Streams

Revisiting Splitting Iraq

Tuesday, June 17, 2014

An Iraqi man displays military badges at a shop in Arbil, the capital of the autonomous Kurdish region of northern Iraq. (Getty Images/Getty)

Leslie Gelb, president emeritus of the Council on Foreign Relations, Daily Beast contributor, and author of Power Rules: How Common Sense Can Rescue American Foreign Policy, and then-Senator Joe Biden proposed splitting Iraq along sectarian lines in 2006, a road not taken that now looks prescient. He talks about that proposal and what options still exist.

Guests:

Leslie H. Gelb

Comments [28]

@Mr. Bad from NYC:

Yer' welcome.

Jun. 17 2014 01:46 PM
Mr. Bad from NYC

@ geTaylor

Thanks for the two sentences of fatuous analysis and three long paragraphs of long winded, didactive, self congratulatory bleating. We can all "google" Walter Duranty if we wanted to or even cared for that matter, no need for the links...Ponderous man, friggin' ponderous as Polonius would say.

Jun. 17 2014 01:21 PM

Mr Gelb's appearance will serve him well in the competition for this year's "WALTER DURANTY PRIZE" for his promoting the Iranian fanatics as a partner to help establish peace in Iraq between the Shia and the Sunnis. (Credit should also be given to Brian for not inquiring how Sunnis in Iran feel they are treated by the inflexible ayatollahs.
(Hey Leslie, why not just allow the Iranians to produce enough nuclear weapons so that they could replace any need for the U.S. to get involved in these little conflicts?)

It was encouraging to hear a listener finally ask why there seems to be no religious differences "worth" fighting for within Iraq's Kurdish population. (Are they all converts of the Quakers?) Mr. Gelb's analysis of the basis for the described (by non-Muslims) Islamic fratricide, "That's how they break themselves up. . . . ", seems superficial and self-serving.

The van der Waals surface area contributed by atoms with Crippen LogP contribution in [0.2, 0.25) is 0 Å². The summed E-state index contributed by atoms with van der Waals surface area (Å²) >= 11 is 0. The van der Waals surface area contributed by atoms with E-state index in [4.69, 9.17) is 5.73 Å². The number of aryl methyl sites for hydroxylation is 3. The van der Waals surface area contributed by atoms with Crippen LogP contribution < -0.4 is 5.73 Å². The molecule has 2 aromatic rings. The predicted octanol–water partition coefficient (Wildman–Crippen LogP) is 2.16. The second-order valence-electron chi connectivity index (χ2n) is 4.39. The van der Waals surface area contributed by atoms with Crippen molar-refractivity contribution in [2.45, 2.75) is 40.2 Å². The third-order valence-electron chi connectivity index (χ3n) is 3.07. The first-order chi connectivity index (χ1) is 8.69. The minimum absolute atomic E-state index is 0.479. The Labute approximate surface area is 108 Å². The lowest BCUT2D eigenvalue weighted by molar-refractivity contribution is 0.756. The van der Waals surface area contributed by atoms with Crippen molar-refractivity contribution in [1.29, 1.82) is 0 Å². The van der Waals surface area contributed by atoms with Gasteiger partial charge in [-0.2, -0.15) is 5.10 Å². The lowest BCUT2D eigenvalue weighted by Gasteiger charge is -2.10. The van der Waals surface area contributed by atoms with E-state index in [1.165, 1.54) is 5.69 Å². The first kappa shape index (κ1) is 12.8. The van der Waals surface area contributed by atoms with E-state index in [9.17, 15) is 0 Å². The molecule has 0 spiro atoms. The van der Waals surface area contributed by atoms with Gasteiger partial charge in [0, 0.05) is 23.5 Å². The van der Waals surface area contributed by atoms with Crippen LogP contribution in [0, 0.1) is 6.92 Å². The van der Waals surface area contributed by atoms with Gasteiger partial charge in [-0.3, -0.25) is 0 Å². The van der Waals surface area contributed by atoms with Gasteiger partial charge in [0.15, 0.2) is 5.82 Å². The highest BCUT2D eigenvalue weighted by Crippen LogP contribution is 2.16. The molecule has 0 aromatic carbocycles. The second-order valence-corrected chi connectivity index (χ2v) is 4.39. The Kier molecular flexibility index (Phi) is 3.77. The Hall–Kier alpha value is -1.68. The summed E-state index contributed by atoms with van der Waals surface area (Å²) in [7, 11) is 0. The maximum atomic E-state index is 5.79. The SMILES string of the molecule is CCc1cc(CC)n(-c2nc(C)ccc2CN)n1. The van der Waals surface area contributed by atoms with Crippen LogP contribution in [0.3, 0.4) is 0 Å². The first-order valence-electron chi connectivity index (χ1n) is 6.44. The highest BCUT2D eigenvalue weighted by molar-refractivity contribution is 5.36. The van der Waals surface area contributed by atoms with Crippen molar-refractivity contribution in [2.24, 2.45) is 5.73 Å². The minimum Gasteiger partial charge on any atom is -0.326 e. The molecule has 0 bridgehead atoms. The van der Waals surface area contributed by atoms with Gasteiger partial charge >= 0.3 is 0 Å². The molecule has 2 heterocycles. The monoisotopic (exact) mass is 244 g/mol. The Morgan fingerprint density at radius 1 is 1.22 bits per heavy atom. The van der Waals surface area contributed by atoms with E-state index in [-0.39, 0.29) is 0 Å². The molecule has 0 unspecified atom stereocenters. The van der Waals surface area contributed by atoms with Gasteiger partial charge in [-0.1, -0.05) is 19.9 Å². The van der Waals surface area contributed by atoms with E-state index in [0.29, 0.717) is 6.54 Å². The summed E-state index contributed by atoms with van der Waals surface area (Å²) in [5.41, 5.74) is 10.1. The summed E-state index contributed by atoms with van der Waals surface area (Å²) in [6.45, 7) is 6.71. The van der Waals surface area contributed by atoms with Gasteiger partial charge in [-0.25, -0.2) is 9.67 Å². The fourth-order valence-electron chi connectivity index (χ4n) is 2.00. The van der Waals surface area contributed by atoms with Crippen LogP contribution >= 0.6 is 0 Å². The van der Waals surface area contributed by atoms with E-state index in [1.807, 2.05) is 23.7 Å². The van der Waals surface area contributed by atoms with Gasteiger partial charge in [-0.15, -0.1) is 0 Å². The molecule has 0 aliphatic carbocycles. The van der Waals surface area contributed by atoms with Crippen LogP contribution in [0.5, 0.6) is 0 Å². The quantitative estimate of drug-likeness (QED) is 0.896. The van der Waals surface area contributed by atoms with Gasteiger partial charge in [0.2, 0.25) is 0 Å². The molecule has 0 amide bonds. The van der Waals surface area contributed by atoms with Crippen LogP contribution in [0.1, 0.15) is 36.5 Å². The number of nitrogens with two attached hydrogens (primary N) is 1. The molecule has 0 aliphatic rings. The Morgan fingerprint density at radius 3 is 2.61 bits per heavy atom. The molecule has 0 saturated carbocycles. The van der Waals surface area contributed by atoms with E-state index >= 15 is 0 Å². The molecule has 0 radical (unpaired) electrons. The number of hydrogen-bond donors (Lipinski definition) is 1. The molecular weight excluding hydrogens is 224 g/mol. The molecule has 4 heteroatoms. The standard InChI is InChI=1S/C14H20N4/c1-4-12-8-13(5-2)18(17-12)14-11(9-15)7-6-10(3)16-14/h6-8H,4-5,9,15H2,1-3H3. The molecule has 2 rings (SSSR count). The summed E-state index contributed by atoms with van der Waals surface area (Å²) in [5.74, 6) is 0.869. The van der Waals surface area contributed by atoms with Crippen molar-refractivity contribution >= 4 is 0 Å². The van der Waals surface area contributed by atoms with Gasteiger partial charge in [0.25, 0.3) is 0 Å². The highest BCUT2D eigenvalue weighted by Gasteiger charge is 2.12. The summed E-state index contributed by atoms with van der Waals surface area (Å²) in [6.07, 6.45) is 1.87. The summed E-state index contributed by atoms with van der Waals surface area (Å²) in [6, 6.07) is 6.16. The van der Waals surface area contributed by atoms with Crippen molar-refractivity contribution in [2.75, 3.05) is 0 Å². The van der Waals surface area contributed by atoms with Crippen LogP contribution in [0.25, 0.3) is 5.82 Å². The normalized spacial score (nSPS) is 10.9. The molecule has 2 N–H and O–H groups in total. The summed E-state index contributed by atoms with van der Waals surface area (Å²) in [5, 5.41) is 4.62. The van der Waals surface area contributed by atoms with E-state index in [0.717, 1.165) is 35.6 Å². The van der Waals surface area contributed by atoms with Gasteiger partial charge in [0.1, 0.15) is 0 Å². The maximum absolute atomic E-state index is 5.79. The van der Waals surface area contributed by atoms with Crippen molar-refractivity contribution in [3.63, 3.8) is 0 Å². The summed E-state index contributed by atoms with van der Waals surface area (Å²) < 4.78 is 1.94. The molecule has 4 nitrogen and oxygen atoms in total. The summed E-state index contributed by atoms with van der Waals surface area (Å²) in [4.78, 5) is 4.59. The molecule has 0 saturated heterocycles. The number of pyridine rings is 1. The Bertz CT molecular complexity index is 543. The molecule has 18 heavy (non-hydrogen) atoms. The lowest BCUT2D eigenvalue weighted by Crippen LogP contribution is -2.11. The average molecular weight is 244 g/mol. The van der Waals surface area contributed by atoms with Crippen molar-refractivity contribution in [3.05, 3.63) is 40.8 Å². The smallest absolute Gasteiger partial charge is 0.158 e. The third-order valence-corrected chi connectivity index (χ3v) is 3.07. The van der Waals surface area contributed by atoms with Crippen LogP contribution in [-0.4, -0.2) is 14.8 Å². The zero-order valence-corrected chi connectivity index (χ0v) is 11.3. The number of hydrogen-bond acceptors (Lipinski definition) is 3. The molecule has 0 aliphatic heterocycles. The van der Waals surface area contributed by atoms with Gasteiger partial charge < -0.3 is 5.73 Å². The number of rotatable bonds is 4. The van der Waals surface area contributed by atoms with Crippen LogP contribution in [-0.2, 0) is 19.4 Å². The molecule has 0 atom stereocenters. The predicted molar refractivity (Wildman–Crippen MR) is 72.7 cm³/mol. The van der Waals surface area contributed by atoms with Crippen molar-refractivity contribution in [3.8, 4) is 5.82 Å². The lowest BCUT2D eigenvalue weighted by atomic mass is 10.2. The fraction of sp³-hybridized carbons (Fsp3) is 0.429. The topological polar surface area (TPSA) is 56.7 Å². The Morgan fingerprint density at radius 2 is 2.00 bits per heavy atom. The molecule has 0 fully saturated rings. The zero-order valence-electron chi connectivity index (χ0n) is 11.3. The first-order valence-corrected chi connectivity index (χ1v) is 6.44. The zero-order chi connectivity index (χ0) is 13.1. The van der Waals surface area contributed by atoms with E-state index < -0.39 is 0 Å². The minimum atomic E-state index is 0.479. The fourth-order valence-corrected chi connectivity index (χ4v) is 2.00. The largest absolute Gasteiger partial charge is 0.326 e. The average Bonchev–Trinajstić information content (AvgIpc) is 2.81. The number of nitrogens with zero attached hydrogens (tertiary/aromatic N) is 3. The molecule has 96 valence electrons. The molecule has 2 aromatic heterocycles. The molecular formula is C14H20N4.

A rationale for the Duranty Prize follows, with various background links.

WHY A WALTER DURANTY PRIZE – Speech by Roger L. Simon

Or, as my ancestors said every year, why is this night different from all other nights? On other nights we celebrate journalistic excellence… as in the Pulitzer Prize… but on this night we celebrate a man who lied about Stalin and won the Pulitzer.

Well, we don’t really celebrate him. We refer to him. We use him as our emblem of something that is all around us — journalistic mendacity so awful, so meretricious, so despicably self-regarding that it is indeed in the tradition of Walter Duranty who — basically for his own self-aggrandizement, he wasn’t even a communist — white-washed Stalin’s mass starvation of upwards of a million Ukrainians, not to mention numerous other atrocities of the Soviet Union from the Gulag to the Purge Trials, for nearly twenty years as Moscow correspondent of the New York Times, while using, as an excuse for totalitarian evil, his oft-quoted phrase “You have to break a few eggs to make an omelet.”

So we’re back again, a few months late, but we’re back, for our annual celebration of journalistic mendacity known as the Duranty Prize — and our new award for lifetime achievement called The Rather, of which more later. I think any award of the nature of the Duranty should be judged by its past recipients, don’t you — whether they were really and truly deserving of their honor? That’s how we judge the Nobel Peace Prize, after all …. Don’t we?
http://pjmedia.com/rogerlsimon/2014/05/06/duranty-prize-awarded/

http://en.wikipedia.org/wiki/Walter_Duranty

Jun. 17 2014 12:34 PM
Mike from New Jersey

@CR from Manhattan